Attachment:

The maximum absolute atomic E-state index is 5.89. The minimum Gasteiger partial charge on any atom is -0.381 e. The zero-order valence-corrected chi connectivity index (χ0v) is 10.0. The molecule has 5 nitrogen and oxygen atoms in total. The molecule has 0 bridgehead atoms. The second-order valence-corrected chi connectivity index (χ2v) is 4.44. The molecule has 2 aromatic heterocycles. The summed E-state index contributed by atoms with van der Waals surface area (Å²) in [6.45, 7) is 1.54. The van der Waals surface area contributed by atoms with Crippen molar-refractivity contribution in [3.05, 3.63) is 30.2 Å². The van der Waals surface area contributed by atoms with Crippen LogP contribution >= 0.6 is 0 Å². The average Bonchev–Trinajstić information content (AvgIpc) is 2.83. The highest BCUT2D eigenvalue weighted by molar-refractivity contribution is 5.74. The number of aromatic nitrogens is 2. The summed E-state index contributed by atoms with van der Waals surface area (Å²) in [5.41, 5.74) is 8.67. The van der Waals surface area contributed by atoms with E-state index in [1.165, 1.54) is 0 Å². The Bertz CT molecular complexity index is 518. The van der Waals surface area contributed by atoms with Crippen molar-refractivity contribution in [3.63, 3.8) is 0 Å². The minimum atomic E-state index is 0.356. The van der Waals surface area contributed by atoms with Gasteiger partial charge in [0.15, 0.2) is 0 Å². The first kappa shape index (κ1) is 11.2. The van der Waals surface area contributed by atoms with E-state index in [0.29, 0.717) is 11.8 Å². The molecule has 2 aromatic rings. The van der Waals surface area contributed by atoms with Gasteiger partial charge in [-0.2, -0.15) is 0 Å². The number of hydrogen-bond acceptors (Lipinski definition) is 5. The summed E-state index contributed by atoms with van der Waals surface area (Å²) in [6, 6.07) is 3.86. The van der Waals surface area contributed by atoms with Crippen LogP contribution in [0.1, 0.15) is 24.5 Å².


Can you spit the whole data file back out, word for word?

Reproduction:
The maximum absolute atomic E-state index is 5.89. The minimum Gasteiger partial charge on any atom is -0.381 e. The zero-order valence-corrected chi connectivity index (χ0v) is 10.0. The molecule has 5 nitrogen and oxygen atoms in total. The molecule has 0 bridgehead atoms. The second-order valence-corrected chi connectivity index (χ2v) is 4.44. The molecule has 2 aromatic heterocycles. The summed E-state index contributed by atoms with van der Waals surface area (Å²) in [6.45, 7) is 1.54. The van der Waals surface area contributed by atoms with Crippen molar-refractivity contribution in [3.05, 3.63) is 30.2 Å². The van der Waals surface area contributed by atoms with Crippen LogP contribution >= 0.6 is 0 Å². The average Bonchev–Trinajstić information content (AvgIpc) is 2.83. The highest BCUT2D eigenvalue weighted by molar-refractivity contribution is 5.74. The number of aromatic nitrogens is 2. The summed E-state index contributed by atoms with van der Waals surface area (Å²) in [5.41, 5.74) is 8.67. The van der Waals surface area contributed by atoms with E-state index in [1.165, 1.54) is 0 Å². The Bertz CT molecular complexity index is 518. The van der Waals surface area contributed by atoms with Crippen molar-refractivity contribution in [3.63, 3.8) is 0 Å². The minimum atomic E-state index is 0.356. The van der Waals surface area contributed by atoms with Gasteiger partial charge in [0.15, 0.2) is 0 Å². The first kappa shape index (κ1) is 11.2. The van der Waals surface area contributed by atoms with E-state index in [0.29, 0.717) is 11.8 Å². The molecule has 2 aromatic rings. The van der Waals surface area contributed by atoms with Gasteiger partial charge in [-0.2, -0.15) is 0 Å². The number of hydrogen-bond acceptors (Lipinski definition) is 5. The summed E-state index contributed by atoms with van der Waals surface area (Å²) in [6, 6.07) is 3.86. The van der Waals surface area contributed by atoms with Crippen LogP contribution in [0.1, 0.15) is 24.5 Å².